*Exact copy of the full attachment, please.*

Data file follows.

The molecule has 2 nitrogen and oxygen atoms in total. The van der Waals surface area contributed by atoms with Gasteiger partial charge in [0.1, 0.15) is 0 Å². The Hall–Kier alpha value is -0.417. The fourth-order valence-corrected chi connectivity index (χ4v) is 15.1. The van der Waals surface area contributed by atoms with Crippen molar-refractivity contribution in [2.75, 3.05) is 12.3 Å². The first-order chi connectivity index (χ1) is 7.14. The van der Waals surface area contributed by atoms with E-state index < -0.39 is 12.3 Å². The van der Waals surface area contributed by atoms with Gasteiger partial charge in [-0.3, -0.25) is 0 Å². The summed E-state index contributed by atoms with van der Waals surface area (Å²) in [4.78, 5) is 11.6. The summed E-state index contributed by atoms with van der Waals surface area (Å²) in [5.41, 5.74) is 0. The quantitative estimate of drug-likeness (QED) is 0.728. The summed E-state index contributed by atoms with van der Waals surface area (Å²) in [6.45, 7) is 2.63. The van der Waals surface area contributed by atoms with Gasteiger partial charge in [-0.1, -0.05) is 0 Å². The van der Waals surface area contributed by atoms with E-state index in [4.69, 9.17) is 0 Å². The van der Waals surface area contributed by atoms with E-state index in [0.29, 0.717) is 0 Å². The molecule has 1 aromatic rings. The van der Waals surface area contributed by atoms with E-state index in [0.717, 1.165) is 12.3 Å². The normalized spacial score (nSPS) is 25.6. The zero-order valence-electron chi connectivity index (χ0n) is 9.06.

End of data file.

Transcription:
The molecule has 2 nitrogen and oxygen atoms in total. The van der Waals surface area contributed by atoms with Gasteiger partial charge in [0.1, 0.15) is 0 Å². The Hall–Kier alpha value is -0.417. The fourth-order valence-corrected chi connectivity index (χ4v) is 15.1. The van der Waals surface area contributed by atoms with Crippen molar-refractivity contribution in [2.75, 3.05) is 12.3 Å². The first-order chi connectivity index (χ1) is 7.14. The van der Waals surface area contributed by atoms with E-state index < -0.39 is 12.3 Å². The van der Waals surface area contributed by atoms with Gasteiger partial charge in [-0.3, -0.25) is 0 Å². The summed E-state index contributed by atoms with van der Waals surface area (Å²) in [4.78, 5) is 11.6. The summed E-state index contributed by atoms with van der Waals surface area (Å²) in [5.41, 5.74) is 0. The quantitative estimate of drug-likeness (QED) is 0.728. The summed E-state index contributed by atoms with van der Waals surface area (Å²) in [6.45, 7) is 2.63. The van der Waals surface area contributed by atoms with Gasteiger partial charge in [-0.1, -0.05) is 0 Å². The van der Waals surface area contributed by atoms with E-state index in [4.69, 9.17) is 0 Å². The van der Waals surface area contributed by atoms with E-state index in [0.29, 0.717) is 0 Å². The molecule has 1 aromatic rings. The van der Waals surface area contributed by atoms with E-state index in [0.717, 1.165) is 12.3 Å². The normalized spacial score (nSPS) is 25.6. The zero-order valence-electron chi connectivity index (χ0n) is 9.06.